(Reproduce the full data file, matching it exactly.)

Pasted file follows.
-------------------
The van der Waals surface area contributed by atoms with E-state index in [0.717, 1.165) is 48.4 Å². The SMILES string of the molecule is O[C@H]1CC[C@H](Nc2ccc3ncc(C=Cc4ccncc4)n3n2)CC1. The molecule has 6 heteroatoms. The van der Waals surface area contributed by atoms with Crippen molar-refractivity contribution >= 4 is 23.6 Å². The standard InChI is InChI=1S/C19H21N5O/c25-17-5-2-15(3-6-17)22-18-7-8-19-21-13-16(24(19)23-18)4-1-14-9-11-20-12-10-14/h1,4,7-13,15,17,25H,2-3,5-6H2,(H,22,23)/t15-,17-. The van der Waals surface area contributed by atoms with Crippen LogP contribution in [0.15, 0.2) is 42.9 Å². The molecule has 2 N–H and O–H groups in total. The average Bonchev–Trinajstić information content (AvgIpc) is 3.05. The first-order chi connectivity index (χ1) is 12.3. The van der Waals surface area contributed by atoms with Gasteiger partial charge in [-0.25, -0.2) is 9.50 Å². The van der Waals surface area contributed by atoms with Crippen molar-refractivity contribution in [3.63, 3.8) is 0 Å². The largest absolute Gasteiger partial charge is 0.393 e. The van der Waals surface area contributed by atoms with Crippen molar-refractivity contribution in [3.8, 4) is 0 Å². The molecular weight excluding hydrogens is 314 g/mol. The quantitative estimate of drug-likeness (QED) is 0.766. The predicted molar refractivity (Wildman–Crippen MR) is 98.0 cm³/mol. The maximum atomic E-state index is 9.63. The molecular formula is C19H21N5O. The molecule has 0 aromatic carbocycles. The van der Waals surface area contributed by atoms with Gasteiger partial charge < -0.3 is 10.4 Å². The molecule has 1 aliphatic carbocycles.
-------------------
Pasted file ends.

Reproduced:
The van der Waals surface area contributed by atoms with E-state index in [0.717, 1.165) is 48.4 Å². The SMILES string of the molecule is O[C@H]1CC[C@H](Nc2ccc3ncc(C=Cc4ccncc4)n3n2)CC1. The molecule has 6 heteroatoms. The van der Waals surface area contributed by atoms with Crippen molar-refractivity contribution >= 4 is 23.6 Å². The standard InChI is InChI=1S/C19H21N5O/c25-17-5-2-15(3-6-17)22-18-7-8-19-21-13-16(24(19)23-18)4-1-14-9-11-20-12-10-14/h1,4,7-13,15,17,25H,2-3,5-6H2,(H,22,23)/t15-,17-. The van der Waals surface area contributed by atoms with Crippen LogP contribution in [0.15, 0.2) is 42.9 Å². The molecule has 2 N–H and O–H groups in total. The average Bonchev–Trinajstić information content (AvgIpc) is 3.05. The first-order chi connectivity index (χ1) is 12.3. The van der Waals surface area contributed by atoms with Gasteiger partial charge in [-0.25, -0.2) is 9.50 Å². The van der Waals surface area contributed by atoms with Crippen molar-refractivity contribution in [3.63, 3.8) is 0 Å². The largest absolute Gasteiger partial charge is 0.393 e. The van der Waals surface area contributed by atoms with Crippen molar-refractivity contribution in [3.8, 4) is 0 Å². The molecular weight excluding hydrogens is 314 g/mol. The quantitative estimate of drug-likeness (QED) is 0.766. The predicted molar refractivity (Wildman–Crippen MR) is 98.0 cm³/mol. The maximum atomic E-state index is 9.63. The molecular formula is C19H21N5O. The molecule has 0 aromatic carbocycles. The van der Waals surface area contributed by atoms with Gasteiger partial charge < -0.3 is 10.4 Å². The molecule has 1 aliphatic carbocycles.